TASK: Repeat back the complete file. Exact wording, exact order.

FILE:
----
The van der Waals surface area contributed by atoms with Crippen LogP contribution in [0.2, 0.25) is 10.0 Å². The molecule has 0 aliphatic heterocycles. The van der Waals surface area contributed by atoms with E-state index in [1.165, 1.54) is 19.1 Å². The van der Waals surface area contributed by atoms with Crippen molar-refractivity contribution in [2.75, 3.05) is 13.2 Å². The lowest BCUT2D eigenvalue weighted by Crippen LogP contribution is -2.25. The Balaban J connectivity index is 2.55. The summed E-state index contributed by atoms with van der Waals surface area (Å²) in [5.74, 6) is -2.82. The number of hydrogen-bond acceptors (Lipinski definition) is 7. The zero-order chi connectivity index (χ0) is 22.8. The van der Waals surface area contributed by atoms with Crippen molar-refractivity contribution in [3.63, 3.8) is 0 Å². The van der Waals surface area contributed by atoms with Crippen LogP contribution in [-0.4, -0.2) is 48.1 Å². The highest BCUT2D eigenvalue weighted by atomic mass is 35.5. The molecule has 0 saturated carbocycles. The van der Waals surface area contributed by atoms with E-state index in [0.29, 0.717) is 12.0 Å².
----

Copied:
The van der Waals surface area contributed by atoms with Crippen LogP contribution in [0.2, 0.25) is 10.0 Å². The molecule has 0 aliphatic heterocycles. The van der Waals surface area contributed by atoms with E-state index in [1.165, 1.54) is 19.1 Å². The van der Waals surface area contributed by atoms with Crippen molar-refractivity contribution in [2.75, 3.05) is 13.2 Å². The lowest BCUT2D eigenvalue weighted by Crippen LogP contribution is -2.25. The Balaban J connectivity index is 2.55. The summed E-state index contributed by atoms with van der Waals surface area (Å²) in [5.74, 6) is -2.82. The number of hydrogen-bond acceptors (Lipinski definition) is 7. The zero-order chi connectivity index (χ0) is 22.8. The van der Waals surface area contributed by atoms with Crippen molar-refractivity contribution in [3.63, 3.8) is 0 Å². The van der Waals surface area contributed by atoms with Crippen LogP contribution in [-0.4, -0.2) is 48.1 Å². The highest BCUT2D eigenvalue weighted by atomic mass is 35.5. The molecule has 0 saturated carbocycles. The van der Waals surface area contributed by atoms with E-state index in [0.29, 0.717) is 12.0 Å².